TRENTON — Democratic leaders in the Legislature announced Thursday that they will once again attempt an override of Gov. Chris Christie’s decision in 2010 to cut about $7.5 million in annual state funding for women’s health clinics including Planned Parenthood centers.
The Democrats who control the Legislature have never been able to round up enough Republican votes to override Christie since he took office, but that won’t stop them from taking another shot soon.
Christie most recently vetoed a bill to restore the $7.5 million in July 2016, and lawmakers only have a couple of weeks left in the fiscal year to try to reverse him. Although Democrats control both chambers, they need a two-third majority to override the governor’s veto.
Senate President Steve Sweeney, Assembly Speaker Vincent Prieto, Senate Majority Leader Loretta Weinberg, Assembly Majority Leader Lou Greenwald and other lawmakers stood before a group of activists clad in hot pink as they called upon Republican members of the Legislature to join them in their push against the soon-to-be-gone governor. Christie’s term ends in January.
“They should be on the right side, and the right side is being with Planned Parenthood,” said Prieto (D-Hudson). “We have a bill … I am going to tell you today that I am going to put the bill up for override to see if we can get it accomplished.”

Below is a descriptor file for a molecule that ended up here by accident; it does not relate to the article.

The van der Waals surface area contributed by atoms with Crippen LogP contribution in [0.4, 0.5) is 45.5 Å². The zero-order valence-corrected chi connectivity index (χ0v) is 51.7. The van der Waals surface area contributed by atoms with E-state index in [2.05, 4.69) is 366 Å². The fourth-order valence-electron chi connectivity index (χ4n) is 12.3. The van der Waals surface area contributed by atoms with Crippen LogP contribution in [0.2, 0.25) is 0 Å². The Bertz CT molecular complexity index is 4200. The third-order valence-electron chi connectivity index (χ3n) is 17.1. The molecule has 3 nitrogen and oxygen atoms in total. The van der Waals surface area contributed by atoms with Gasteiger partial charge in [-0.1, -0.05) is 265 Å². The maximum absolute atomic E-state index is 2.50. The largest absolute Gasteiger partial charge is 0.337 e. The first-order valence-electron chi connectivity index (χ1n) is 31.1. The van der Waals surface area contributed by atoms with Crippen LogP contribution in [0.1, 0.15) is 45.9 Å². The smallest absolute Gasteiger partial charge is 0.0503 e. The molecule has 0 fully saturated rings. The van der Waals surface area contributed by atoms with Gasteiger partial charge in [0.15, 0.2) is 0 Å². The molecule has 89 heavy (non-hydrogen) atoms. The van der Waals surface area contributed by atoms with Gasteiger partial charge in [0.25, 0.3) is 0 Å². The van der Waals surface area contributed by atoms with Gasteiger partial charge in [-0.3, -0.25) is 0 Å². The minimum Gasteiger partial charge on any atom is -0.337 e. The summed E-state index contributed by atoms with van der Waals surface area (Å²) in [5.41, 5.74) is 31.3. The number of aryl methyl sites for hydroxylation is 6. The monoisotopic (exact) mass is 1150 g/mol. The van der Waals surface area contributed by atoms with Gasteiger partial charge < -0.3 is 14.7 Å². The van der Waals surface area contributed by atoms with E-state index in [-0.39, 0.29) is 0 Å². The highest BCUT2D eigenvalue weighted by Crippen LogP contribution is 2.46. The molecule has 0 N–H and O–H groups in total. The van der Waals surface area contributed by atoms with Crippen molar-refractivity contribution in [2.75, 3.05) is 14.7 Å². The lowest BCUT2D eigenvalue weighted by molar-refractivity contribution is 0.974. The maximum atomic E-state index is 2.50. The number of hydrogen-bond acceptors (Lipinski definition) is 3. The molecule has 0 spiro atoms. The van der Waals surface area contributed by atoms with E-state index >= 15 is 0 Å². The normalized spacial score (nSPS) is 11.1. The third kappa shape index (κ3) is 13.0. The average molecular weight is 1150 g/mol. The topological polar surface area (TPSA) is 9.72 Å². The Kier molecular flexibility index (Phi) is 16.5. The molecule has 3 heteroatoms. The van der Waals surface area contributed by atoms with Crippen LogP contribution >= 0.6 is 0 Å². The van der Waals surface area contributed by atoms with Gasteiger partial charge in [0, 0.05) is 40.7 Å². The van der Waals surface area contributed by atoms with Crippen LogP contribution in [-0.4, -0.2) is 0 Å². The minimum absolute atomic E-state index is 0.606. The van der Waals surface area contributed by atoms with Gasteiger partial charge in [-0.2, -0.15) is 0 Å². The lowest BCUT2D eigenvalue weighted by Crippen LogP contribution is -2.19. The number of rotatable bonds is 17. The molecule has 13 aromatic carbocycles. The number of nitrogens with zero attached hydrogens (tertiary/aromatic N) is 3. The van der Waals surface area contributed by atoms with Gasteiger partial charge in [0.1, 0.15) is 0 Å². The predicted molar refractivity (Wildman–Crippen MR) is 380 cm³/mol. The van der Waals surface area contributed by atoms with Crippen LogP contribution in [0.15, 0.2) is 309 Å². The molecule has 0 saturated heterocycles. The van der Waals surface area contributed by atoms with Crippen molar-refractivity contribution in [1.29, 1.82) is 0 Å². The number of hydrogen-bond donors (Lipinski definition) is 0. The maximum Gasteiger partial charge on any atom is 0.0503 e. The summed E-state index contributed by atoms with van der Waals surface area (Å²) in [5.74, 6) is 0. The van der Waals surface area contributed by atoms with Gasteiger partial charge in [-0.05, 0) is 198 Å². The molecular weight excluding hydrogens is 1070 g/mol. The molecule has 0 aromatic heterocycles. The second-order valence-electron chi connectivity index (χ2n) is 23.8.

State funding to women’s health centers is federally matched. With uncertainty about federal funding sources due to an ongoing health care debate in Washington about whether and how to rewrite the Affordable Care Act, Prieto said providing state funding for Planned Parenthood and other organizations that provide services to low-income women was critical.
Weinberg (D-Bergen) has been trying to override Christie’s veto of the $7.5 million for family planning centers for years, calling the funding vital for women.
“I know it is the year 2017 — I have to remind myself — and believe it or not, women’s access to health care is still an issue with some people,” she said. “We are going to send a message to those some people that we stand up with Planned Parenthood, that we stand up with family planning centers, that we stand up with women’s access to health care.”
Sweeney — a supporter of the override in the state Senate — said that, even if Democrats are unsuccessful in this attempt, the measure will be quickly introduced to New Jersey’s next governor. Democratic nominee Phil Murphy has said he will support women’s health initiatives in the state.
“When people say federally qualified health centers are good enough, that’s bull,” Sweeney said.
A Rutgers-Eagleton poll released on Wednesday found that about 78 percent of voters support health care funding for lower-income women, 84 percent said Medicaid should continue funding Planned Parenthood and 53 percent said insurance should fully cover the cost of birth control.